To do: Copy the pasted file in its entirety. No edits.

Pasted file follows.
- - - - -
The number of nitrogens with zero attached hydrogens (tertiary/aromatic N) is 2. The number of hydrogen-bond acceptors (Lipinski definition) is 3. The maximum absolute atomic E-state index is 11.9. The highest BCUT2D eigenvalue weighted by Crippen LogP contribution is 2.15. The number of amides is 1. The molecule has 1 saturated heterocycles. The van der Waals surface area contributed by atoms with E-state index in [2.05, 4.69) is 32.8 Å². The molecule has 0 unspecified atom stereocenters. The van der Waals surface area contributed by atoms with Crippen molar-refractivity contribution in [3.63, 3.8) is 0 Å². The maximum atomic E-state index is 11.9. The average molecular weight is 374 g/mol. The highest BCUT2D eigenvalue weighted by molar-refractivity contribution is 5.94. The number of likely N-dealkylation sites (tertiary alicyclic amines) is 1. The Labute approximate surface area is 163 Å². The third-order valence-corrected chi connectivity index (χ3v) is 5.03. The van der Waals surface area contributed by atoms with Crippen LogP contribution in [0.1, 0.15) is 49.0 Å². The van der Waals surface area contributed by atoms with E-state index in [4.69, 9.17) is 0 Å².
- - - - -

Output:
The number of nitrogens with zero attached hydrogens (tertiary/aromatic N) is 2. The number of hydrogen-bond acceptors (Lipinski definition) is 3. The maximum absolute atomic E-state index is 11.9. The highest BCUT2D eigenvalue weighted by Crippen LogP contribution is 2.15. The number of amides is 1. The molecule has 1 saturated heterocycles. The van der Waals surface area contributed by atoms with E-state index in [2.05, 4.69) is 32.8 Å². The molecule has 0 unspecified atom stereocenters. The van der Waals surface area contributed by atoms with Crippen molar-refractivity contribution in [3.63, 3.8) is 0 Å². The maximum atomic E-state index is 11.9. The average molecular weight is 374 g/mol. The highest BCUT2D eigenvalue weighted by molar-refractivity contribution is 5.94. The number of likely N-dealkylation sites (tertiary alicyclic amines) is 1. The Labute approximate surface area is 163 Å². The third-order valence-corrected chi connectivity index (χ3v) is 5.03. The van der Waals surface area contributed by atoms with Crippen LogP contribution in [0.1, 0.15) is 49.0 Å². The van der Waals surface area contributed by atoms with E-state index in [4.69, 9.17) is 0 Å².